Paul:  Yeah.  You know, whatever.  So, software pick I guess I have a couple.  One of them is that Office Mix is updated.  Office Mix is that awesome online utility that lets you take a presentation and then basically make a movie of it.  People can watch these things from afar over the internet, but also interact with them because there are interactive elements.  You can add these presentations.  So this week they added three capabilities that are really interesting.   One of them is not a big deal; Gala Research, there is a galleria of pre-made presentations that you can search by different genres and so forth.  The other two are actually fairly profound.  The first one is Live Mixing, which is the ability to provide a live presentation through Office Mix online.  It's completely free to anybody who want to do this.  This is kind of an amazing capability using things like write on the screen if you have a pen based system and it will transmit across the internet to the people watching it and so forth, and obviously with  slides and all of that, so that's cool.  There is also an improved editing functionality.  The way that it worked before is that you would just give the presentation once and then you would just kind of rifle through it.  Now what you can do is you can pause and resume as you are recording, you can go back in time, get rid of a part if you borked it too badly or whatever, and you can also write on the screen during the presentation and then erase it so that the screen becomes clear if you are looking at a slide or whatever, then you can write some more and that kind of thing.  Again, this is a totally free tool that is hosted by Microsoft.  There is some amazing presentations up there.  It's just a really cool too, so that is kind of a nice update there.  The other one, I just saw this as we were starting the show and I haven't had a chance to look at it, but you may know that Nokia, the actual part of Nokia that is left as Nokia, is targeting IOS and Android now with their map solutions.  The initial version of HERE Maps for Android was released only on Samsung devices recently.  I believe today, if I am reading this correctly, because again we were just starting the show, but I believe that they have now released it for Android generally.  If you have any Android device I think that you can get HERE Maps for Android as well.  So you can check that out, I haven't seen it yet.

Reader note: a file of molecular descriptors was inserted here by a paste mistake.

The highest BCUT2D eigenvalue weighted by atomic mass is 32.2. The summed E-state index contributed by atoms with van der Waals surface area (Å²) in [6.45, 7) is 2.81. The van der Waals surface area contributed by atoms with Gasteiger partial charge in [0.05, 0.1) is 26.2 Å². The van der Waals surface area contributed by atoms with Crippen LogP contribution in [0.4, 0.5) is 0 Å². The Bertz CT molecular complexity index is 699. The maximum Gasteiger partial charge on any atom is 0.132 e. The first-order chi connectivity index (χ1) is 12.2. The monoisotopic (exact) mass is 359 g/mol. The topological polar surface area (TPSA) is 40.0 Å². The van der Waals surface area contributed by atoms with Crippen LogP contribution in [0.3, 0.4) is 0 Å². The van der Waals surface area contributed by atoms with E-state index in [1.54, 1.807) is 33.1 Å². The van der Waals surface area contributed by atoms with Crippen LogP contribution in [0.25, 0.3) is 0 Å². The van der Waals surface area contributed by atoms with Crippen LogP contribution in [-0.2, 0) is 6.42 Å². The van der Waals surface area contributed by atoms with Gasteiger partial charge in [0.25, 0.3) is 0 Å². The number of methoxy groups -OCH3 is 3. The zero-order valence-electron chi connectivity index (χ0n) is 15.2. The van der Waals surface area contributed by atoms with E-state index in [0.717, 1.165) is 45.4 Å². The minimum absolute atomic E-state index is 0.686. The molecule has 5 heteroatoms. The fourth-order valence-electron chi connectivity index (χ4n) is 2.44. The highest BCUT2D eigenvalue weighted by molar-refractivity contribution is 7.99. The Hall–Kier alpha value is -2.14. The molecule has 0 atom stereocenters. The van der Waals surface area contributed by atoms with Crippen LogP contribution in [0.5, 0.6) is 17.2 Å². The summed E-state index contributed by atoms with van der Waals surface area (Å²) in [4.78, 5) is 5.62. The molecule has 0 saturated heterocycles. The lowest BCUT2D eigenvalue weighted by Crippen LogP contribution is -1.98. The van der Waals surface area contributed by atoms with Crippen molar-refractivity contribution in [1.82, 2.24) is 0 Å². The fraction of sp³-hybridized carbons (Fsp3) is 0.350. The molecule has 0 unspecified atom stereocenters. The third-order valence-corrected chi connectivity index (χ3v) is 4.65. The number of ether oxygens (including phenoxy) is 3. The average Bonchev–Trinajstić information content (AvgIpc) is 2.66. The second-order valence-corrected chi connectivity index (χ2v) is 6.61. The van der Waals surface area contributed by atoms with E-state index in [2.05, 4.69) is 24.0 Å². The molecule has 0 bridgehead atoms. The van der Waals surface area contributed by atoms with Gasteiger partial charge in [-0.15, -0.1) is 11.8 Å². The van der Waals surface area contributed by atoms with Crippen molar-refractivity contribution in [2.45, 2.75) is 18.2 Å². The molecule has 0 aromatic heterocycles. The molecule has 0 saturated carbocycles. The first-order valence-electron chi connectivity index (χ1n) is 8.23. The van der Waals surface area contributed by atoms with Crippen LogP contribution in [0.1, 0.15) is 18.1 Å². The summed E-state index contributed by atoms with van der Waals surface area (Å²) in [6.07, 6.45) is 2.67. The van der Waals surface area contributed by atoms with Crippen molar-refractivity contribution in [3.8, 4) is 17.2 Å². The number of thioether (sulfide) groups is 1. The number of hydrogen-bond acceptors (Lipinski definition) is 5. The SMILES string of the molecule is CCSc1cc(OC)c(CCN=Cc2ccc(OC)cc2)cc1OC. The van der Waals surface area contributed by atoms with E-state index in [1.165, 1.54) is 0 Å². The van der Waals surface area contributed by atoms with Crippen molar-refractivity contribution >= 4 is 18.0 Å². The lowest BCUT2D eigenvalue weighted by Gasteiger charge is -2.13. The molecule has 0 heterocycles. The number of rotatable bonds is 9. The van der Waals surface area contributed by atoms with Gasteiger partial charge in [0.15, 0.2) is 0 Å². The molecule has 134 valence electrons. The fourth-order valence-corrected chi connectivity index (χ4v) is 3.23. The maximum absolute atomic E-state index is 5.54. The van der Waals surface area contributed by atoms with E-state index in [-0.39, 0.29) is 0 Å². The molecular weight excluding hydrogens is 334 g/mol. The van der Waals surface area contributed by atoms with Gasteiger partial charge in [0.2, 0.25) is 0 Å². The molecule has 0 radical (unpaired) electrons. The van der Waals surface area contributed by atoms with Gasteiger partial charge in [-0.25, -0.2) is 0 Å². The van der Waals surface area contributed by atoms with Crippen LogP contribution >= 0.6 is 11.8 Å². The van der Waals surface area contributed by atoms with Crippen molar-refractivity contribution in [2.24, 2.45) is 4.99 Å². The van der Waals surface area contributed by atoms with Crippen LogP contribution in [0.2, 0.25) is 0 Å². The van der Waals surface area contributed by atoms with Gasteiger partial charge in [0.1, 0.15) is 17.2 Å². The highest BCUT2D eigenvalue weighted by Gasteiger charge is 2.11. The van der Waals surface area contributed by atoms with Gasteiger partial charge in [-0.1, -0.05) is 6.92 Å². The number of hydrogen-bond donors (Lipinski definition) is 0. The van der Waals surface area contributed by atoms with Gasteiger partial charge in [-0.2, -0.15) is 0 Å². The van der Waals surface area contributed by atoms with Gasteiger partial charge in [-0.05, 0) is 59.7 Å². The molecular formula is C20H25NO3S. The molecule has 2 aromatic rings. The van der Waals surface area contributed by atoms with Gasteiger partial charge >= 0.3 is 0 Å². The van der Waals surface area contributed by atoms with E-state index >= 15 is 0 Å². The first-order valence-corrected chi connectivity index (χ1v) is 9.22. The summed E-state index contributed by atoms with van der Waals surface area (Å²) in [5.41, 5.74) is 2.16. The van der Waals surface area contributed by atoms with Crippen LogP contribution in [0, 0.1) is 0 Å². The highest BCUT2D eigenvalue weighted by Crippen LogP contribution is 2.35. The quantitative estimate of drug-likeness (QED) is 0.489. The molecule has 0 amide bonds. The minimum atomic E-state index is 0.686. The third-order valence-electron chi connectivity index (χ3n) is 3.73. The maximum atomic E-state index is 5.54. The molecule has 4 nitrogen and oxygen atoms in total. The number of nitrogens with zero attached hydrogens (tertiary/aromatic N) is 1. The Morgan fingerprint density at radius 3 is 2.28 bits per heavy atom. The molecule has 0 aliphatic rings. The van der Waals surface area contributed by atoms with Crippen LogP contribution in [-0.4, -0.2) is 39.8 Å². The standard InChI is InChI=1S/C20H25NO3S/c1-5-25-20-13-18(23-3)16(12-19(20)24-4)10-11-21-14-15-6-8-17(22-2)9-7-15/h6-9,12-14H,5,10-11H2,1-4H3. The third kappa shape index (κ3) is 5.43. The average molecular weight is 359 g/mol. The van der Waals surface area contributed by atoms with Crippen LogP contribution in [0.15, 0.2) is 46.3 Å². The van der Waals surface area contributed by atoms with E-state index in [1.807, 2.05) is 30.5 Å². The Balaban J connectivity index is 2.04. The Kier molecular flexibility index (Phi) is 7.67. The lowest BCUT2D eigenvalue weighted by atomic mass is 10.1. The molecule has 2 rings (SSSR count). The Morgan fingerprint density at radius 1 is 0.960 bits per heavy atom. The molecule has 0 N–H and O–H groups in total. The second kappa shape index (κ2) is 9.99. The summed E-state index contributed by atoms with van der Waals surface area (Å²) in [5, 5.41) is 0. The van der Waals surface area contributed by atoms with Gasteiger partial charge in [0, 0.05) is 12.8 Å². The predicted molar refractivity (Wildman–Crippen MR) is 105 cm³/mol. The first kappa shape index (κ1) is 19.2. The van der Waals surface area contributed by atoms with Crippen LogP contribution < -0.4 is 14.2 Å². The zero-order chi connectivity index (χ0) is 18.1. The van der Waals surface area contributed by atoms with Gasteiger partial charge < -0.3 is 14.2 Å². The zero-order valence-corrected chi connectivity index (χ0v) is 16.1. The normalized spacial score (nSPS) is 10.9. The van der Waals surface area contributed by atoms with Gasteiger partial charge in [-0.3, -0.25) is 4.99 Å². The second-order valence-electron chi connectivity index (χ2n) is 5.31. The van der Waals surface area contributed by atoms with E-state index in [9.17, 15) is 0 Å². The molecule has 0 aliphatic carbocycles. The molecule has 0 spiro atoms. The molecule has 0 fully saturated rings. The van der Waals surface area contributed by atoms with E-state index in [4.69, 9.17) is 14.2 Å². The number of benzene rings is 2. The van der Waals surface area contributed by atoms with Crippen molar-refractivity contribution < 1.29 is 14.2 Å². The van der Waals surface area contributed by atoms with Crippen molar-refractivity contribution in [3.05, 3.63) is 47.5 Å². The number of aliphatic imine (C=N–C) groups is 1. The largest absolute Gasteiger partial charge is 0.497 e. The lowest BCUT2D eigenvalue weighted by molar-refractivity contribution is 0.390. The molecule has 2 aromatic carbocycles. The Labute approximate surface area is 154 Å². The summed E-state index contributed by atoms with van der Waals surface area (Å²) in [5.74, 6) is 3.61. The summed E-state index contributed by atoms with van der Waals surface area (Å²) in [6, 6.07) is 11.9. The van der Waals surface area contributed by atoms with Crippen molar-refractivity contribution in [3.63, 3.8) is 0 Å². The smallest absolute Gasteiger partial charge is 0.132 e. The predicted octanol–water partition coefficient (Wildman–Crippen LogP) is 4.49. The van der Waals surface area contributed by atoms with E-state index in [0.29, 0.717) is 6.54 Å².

Leo:  I am looking.  Does it say Microsoft or Nokia?

Paul:  No, this is not Microsoft, this is literally HERE, so how would you find this?  I have a link to the Nokia Blogpost.

Leo:  Yeah, because I'm not, I'm searching Google's Store and I'm not seeing it.

Paul:  Actually what it says is that you have to go to